Situated on the Flemish Coast, the North Sea gem of Ostend effortlessly combines rustic charm with palatial splendour, as well as first-rate seafood and impressive art galleries
Over recent years, Belgium’s ‘city by the sea’ has blossomed into a cultural enclave boasting striking architecture, destination restaurants, stylish boutiques and impressive art galleries. It was once the Belgian royal family’s favourite holiday retreat, and their regal influence is still palpable as you stroll past seafront colonnades.
What to do
The coastal city is a seafood-lovers’ fantasy. Start your day at Visserskaai (the bustling fish market), where fishermen sell their early morning’s catch to restaurants and bargain-hungry locals. For the freshest fish of the day, aim to arrive as the boats are docking (around 6am). Enjoy a breakfast of grey shrimp while at the harbour and take time to explore the Amandine (www.museum-amandine.be), the last Icelandic fishing vessel to dock in Ostend. It is now home to an impressive interactive museum charting the long history of the area’s fishing industry.
At the heart of Ostend is the Casino-Kursaal (www.cko.be; Oostehling 12), dominating the seafront; it forms the cultural and social epicentre of the city, hosting international performers, events and exhibitions. Stroll along the beachfront lined with chic bathing huts and, to get a sense of the city’s regal history, walk down the Royal Galleries to Thermae Palace. This authentic art deco hotel maintains a sense of the majesty and luxury of previous eras.
Ostend’s artistic legacy is proudly on show at every turn – alongside the, often surprising, glimpses of modernist architecture there are gilded statues and ornate gardens scattered across the city. Ostend was once home to James Ensor, one of Belgium’s most celebrated 19th-century artists. His former studio is now a museum exhibiting reproductions of his most famous works. The café that he visited daily for inspiration, Taverne James (James Ensor Gallerie 34), still serves his favourite snack of shrimp croquettes, a speciality of the region.
Where to stay
The Thermae Palace at the western end of the city’s promenade is an architectural gem. Its whitewashed form dominates the city’s coastline and cuts an imposing figure on the Koningin Astridlaan. Most of the hotel’s 159 spacious rooms and suites have sea views and it is perfectly placed for the racecourse and nine-hole golf course. Another design-led treasure is the Hotel du Parc, in the city centre. The rooms provide a fresh, modern retreat and are full of charming period touches – in keeping with the building’s impressive exterior. A little way out of the city, but worth the journey, spend a peaceful night in a converted barn among a sea of swaying cornfields at Polderhof B&B, and enjoy a hearty breakfast with other guests at the rustic refectory table.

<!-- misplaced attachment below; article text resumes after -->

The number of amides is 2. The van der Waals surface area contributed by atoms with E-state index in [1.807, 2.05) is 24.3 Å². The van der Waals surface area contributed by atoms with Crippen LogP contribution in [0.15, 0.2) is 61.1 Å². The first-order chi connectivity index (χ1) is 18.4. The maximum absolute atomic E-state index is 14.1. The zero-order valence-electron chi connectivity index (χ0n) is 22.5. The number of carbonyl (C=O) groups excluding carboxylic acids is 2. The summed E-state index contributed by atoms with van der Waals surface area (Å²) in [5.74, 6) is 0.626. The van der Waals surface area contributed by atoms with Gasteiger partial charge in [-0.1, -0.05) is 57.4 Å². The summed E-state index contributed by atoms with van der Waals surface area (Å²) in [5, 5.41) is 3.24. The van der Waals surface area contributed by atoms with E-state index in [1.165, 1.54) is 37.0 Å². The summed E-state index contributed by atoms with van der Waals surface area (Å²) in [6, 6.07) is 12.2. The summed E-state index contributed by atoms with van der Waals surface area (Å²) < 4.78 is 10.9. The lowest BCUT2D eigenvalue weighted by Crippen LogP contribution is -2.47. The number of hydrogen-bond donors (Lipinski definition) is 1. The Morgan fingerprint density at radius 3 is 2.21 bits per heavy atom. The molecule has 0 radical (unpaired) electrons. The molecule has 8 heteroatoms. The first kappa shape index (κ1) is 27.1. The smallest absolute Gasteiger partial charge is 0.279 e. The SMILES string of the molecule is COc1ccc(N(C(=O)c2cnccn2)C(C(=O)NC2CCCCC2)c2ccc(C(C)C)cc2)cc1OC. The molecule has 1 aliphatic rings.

Where to eat and drink
It is hard to have a bad meal in Ostend and there is a selection of restaurants and bistros to suit all budgets and appetites, whether you dine at Michelin-recommended restaurant Ostend Queen (00 32 59 29 50 55; www.ostendqueen.be) or pull up a chair at one of the local fishermen’s haunts in charming Visserskaai. Dine at the Périgord restaurant (00 32 59 806 644) in the Thermae Palace for panoramic views and a decadent 1930s atmosphere. Feast on local specialities including eels in green herb sauce and fresh oysters at Le Grillon (00 32 59 70 60 63; www.legrillon.be) in Visserskaai. Petit Nice (00 32 59 80 39 28; www.petitnice.be) serves beautifully executed dishes in its seafront dining room.
For supplies to take home, a visit to Haspeslagh Kaas (00 32 59 70 17 82) on Witte Nonnenstraat is a must – the city’s finest cheese shop is packed with a huge selection of delicacies from around the world.
Time running out?
East of the city the imposing citadel of Fort Napoleon (00 32 59 32 00 48; www.fortnapoleon.be) crouches in the dunes. Built by the Emperor in 1811 to defend the coastline from attacks by the British, today it is a unique gallery space, restaurant and bistro. Visitors can wander through narrow chambers and revel in the history of the building before enjoying drinks on a beachside terrace sheltered by the towering dunes.
The tourist office on Monacoplein has all manner of maps and guides as well as City Passes that grant visitors half-price access to Ostend’s major attractions, which are valid for one year.
Did you know?
American singer Marvin Gaye wrote 'Sexual Healing' during a prolonged stay in Ostend.
Currency is the euro. Ostend is one hour ahead of GMT and a three-hour 45-minute train journey from London. Alternatively, fly to Brussels and take a train to Ostend (one-hour 15-minutes).
Eurostar (0870 518 6186; www.eurostar.com). Change at Brussels for one of the regular intercity train connections with Ostend.
Transeuropa Ferries (01843 595522; www.transeuropaferries.com). Ramsgate to Ostend crossing takes four hours.
Tourism Ostend: 00 32 59 70 11 99; www.toerisme-oostende.be.
This guide first appeared in Food and Travel magazine.